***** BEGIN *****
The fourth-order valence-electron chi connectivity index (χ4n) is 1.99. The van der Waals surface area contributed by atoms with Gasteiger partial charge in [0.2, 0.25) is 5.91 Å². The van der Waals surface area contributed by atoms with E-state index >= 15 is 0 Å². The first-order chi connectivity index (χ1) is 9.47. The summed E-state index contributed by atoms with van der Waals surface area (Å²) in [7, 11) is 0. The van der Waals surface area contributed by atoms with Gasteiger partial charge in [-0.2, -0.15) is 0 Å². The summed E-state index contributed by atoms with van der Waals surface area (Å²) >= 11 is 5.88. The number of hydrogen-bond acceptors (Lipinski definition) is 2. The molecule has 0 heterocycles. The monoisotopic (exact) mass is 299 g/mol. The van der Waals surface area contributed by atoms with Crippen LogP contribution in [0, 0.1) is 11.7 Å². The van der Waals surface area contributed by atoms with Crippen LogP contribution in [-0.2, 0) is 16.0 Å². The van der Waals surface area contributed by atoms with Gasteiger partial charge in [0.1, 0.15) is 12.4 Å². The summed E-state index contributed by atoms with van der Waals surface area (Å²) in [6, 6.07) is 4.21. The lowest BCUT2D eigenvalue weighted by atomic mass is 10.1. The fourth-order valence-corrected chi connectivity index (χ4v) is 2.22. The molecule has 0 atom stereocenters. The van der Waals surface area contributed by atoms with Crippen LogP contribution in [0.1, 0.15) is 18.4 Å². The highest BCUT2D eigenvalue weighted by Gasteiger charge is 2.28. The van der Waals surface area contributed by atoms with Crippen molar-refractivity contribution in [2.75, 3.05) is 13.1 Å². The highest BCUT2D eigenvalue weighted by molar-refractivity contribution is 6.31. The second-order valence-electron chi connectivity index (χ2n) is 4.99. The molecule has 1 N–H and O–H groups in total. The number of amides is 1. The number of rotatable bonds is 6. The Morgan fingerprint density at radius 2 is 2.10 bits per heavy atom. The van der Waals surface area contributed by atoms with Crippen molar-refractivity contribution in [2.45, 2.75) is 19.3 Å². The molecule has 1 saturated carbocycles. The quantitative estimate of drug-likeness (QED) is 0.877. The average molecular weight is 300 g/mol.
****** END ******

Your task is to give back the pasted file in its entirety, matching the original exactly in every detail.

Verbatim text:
The fourth-order valence-electron chi connectivity index (χ4n) is 1.99. The van der Waals surface area contributed by atoms with Gasteiger partial charge in [0.2, 0.25) is 5.91 Å². The van der Waals surface area contributed by atoms with E-state index >= 15 is 0 Å². The first-order chi connectivity index (χ1) is 9.47. The summed E-state index contributed by atoms with van der Waals surface area (Å²) in [7, 11) is 0. The van der Waals surface area contributed by atoms with Gasteiger partial charge in [-0.2, -0.15) is 0 Å². The summed E-state index contributed by atoms with van der Waals surface area (Å²) >= 11 is 5.88. The number of hydrogen-bond acceptors (Lipinski definition) is 2. The molecule has 0 heterocycles. The monoisotopic (exact) mass is 299 g/mol. The van der Waals surface area contributed by atoms with Crippen LogP contribution in [0, 0.1) is 11.7 Å². The van der Waals surface area contributed by atoms with Crippen LogP contribution in [-0.2, 0) is 16.0 Å². The van der Waals surface area contributed by atoms with Gasteiger partial charge in [0.1, 0.15) is 12.4 Å². The summed E-state index contributed by atoms with van der Waals surface area (Å²) in [6, 6.07) is 4.21. The lowest BCUT2D eigenvalue weighted by atomic mass is 10.1. The fourth-order valence-corrected chi connectivity index (χ4v) is 2.22. The molecule has 0 atom stereocenters. The van der Waals surface area contributed by atoms with Crippen LogP contribution in [0.1, 0.15) is 18.4 Å². The highest BCUT2D eigenvalue weighted by Gasteiger charge is 2.28. The van der Waals surface area contributed by atoms with Crippen molar-refractivity contribution in [2.75, 3.05) is 13.1 Å². The highest BCUT2D eigenvalue weighted by molar-refractivity contribution is 6.31. The second-order valence-electron chi connectivity index (χ2n) is 4.99. The molecule has 1 N–H and O–H groups in total. The number of amides is 1. The number of rotatable bonds is 6. The Morgan fingerprint density at radius 2 is 2.10 bits per heavy atom. The van der Waals surface area contributed by atoms with Crippen molar-refractivity contribution in [2.45, 2.75) is 19.3 Å². The molecule has 1 saturated carbocycles. The quantitative estimate of drug-likeness (QED) is 0.877. The average molecular weight is 300 g/mol.